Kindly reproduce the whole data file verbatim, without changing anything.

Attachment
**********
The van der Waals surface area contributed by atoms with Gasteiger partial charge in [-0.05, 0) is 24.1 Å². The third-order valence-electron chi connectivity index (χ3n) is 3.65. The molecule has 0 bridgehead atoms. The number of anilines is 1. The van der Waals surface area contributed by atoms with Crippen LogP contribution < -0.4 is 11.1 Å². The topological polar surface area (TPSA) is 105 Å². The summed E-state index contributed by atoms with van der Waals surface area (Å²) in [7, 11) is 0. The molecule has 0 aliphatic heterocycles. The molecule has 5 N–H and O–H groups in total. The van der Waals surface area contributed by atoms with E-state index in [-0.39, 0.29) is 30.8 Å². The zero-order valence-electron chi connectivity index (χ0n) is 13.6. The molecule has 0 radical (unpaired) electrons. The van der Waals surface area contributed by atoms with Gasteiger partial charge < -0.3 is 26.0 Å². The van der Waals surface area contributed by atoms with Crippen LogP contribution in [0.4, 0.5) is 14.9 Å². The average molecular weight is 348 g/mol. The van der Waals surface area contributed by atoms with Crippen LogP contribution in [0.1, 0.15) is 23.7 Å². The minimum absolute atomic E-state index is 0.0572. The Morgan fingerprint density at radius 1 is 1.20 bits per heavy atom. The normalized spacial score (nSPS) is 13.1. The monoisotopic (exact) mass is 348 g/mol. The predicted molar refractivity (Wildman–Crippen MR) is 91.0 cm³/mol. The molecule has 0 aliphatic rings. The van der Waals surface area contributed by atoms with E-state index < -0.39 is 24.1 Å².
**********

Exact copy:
The van der Waals surface area contributed by atoms with Gasteiger partial charge in [-0.05, 0) is 24.1 Å². The third-order valence-electron chi connectivity index (χ3n) is 3.65. The molecule has 0 bridgehead atoms. The number of anilines is 1. The van der Waals surface area contributed by atoms with Crippen LogP contribution < -0.4 is 11.1 Å². The topological polar surface area (TPSA) is 105 Å². The summed E-state index contributed by atoms with van der Waals surface area (Å²) in [7, 11) is 0. The molecule has 0 aliphatic heterocycles. The molecule has 5 N–H and O–H groups in total. The van der Waals surface area contributed by atoms with E-state index in [-0.39, 0.29) is 30.8 Å². The zero-order valence-electron chi connectivity index (χ0n) is 13.6. The molecule has 0 radical (unpaired) electrons. The van der Waals surface area contributed by atoms with Gasteiger partial charge < -0.3 is 26.0 Å². The van der Waals surface area contributed by atoms with Crippen LogP contribution in [0.4, 0.5) is 14.9 Å². The average molecular weight is 348 g/mol. The van der Waals surface area contributed by atoms with Crippen LogP contribution in [0.1, 0.15) is 23.7 Å². The minimum absolute atomic E-state index is 0.0572. The Morgan fingerprint density at radius 1 is 1.20 bits per heavy atom. The normalized spacial score (nSPS) is 13.1. The monoisotopic (exact) mass is 348 g/mol. The predicted molar refractivity (Wildman–Crippen MR) is 91.0 cm³/mol. The molecule has 0 aliphatic rings. The van der Waals surface area contributed by atoms with E-state index < -0.39 is 24.1 Å².